Korean-born violinist Soh-Hyun Park Altino is highly regarded as a gifted teacher and versatile performer of solo and chamber music. Her concert engagements have taken her to Brazil, Colombia, Venezuela, Germany, Korea and throughout the United States, as well as to festivals including the Duxbury Music Festival, Festival de Inverno Campos do Jordão and Festival Virtuosi in Brazil, and the Academy y Festival Nuevo Mundo in Venezuela. She has collaborated with renowned artists, including Monique Duphil, Oleh Krysa, Laurie Smukler, Suren Bagratuni, Steven Mackey and Jasper de Waal. Prior to joining the faculty of the University of Wisconsin-Madison Mead Witter School of Music in 2015, Soh-Hyun served as Associate Professor of violin and chamber music at the University of Memphis, where she regularly performed as a member of the Dúnamis Trio and Ceruti String Quartet. As a dedicated teacher, Soh-Hyun directed the String Intensive Study Program at the Masterworks Festival for eleven summers and has given master classes at universities both in the United States and abroad. She is a strong advocate of continuing education for performers and teachers, presenting professional development sessions, forums and clinics for violin teachers and their students. Her main teachers include Violaine Melançon at the Peabody Institute and Donald Weilerstein at the Cleveland Institute of Music, where she earned her Bachelor’s, Master’s and Doctor of Musical Arts degrees.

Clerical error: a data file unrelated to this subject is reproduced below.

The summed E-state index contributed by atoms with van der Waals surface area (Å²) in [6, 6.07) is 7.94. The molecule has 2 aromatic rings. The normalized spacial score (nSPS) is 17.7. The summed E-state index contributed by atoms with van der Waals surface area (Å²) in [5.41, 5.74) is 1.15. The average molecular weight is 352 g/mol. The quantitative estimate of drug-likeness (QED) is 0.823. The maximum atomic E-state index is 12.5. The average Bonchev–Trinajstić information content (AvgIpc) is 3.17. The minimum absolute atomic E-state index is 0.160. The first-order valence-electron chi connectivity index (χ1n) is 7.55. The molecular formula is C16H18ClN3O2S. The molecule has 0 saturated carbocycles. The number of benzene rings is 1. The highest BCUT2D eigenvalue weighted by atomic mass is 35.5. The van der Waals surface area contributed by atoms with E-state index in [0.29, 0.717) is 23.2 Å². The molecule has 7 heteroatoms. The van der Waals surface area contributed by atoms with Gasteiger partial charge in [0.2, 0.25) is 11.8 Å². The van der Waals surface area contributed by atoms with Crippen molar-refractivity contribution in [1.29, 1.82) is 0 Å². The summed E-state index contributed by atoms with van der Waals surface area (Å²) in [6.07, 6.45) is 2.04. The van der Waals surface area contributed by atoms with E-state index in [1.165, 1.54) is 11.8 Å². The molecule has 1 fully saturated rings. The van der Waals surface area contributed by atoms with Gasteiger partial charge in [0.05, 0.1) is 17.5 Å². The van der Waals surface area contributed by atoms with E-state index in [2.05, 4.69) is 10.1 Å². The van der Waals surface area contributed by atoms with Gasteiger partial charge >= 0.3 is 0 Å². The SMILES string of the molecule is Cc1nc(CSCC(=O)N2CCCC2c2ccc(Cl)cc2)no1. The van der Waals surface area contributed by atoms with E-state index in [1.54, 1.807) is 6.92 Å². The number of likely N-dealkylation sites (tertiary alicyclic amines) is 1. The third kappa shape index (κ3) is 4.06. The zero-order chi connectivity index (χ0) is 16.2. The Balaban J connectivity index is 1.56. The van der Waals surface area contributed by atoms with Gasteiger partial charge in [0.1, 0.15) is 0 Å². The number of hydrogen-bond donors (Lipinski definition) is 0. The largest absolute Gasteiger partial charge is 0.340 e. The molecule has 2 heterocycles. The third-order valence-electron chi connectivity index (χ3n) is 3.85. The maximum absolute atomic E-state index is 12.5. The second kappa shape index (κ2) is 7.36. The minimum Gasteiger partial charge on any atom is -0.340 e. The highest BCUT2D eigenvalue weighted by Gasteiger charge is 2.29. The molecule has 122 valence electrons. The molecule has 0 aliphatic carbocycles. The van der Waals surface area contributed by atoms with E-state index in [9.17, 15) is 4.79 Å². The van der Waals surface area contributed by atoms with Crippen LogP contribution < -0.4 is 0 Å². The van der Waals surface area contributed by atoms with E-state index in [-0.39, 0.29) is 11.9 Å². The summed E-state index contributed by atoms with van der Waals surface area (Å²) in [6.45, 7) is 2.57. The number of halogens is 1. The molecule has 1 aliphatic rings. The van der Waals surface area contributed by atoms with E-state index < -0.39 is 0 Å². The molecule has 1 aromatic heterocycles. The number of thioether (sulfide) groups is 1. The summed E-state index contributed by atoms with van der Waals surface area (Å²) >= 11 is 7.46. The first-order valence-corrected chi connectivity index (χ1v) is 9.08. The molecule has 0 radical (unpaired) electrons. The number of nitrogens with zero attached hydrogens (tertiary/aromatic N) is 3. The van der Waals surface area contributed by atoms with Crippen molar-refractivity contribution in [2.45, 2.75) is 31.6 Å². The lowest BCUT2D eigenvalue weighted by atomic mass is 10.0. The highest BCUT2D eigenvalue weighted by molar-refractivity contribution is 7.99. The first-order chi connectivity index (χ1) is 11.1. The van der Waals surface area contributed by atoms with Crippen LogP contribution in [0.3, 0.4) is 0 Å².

Brazilian cellist Leonardo Altino began his musical studies at the age of six, giving his orchestral debut performing Saint-Saëns’ Cello Concerto No.1 at age eleven. Altino’s career breakthrough in Brazil came when he became the youngest winner of the prestigious Jovens Concertistas Brasileiros competition in Rio de Janeiro, which led to performances with every major orchestra in the country. Praised in The Strad for “exceptional musical intelligence and an exceptionally cultivated sound,” Altino was the First Prize winner at the International Cello Competition in Viña del Mar, and has since appeared as soloist and in recitals throughout Argentina, Brazil, Chile, Colombia, Uruguay, Venezuela; Italy, Denmark and Greece; Korea and Taiwan and in the United States. In the summer months, he has taught in festivals around the globe. Altino, who served as Professor of Cello at the University of Memphis from 2002 to 2015, studied at the New England Conservatory of Music in Boston, Detmold Musik Hochschule in Germany and University of Illinois. His main teachers include Francisco Pino, Aldo Parisot, Laurence Lesser, Marcio Carneiro and Suren Bagratuni. Altino currently serves on the faculty at the Wheaton College Conservatory of Music.
ZOLTÁN KODÁLY (1882-1967)
I. Allegro serioso, non troppo
II. Adagio
III. Maestoso e largamente, ma non troppo lento – Presto

MAURICE RAVEL (1875-1937)
I. Allegro
II. Très vif
III. Lent
IV. Vif, avec entrain

I. Delta Seis
II. Tañido (sobre una canción larense)
III. Pilón Collider

MSR Classics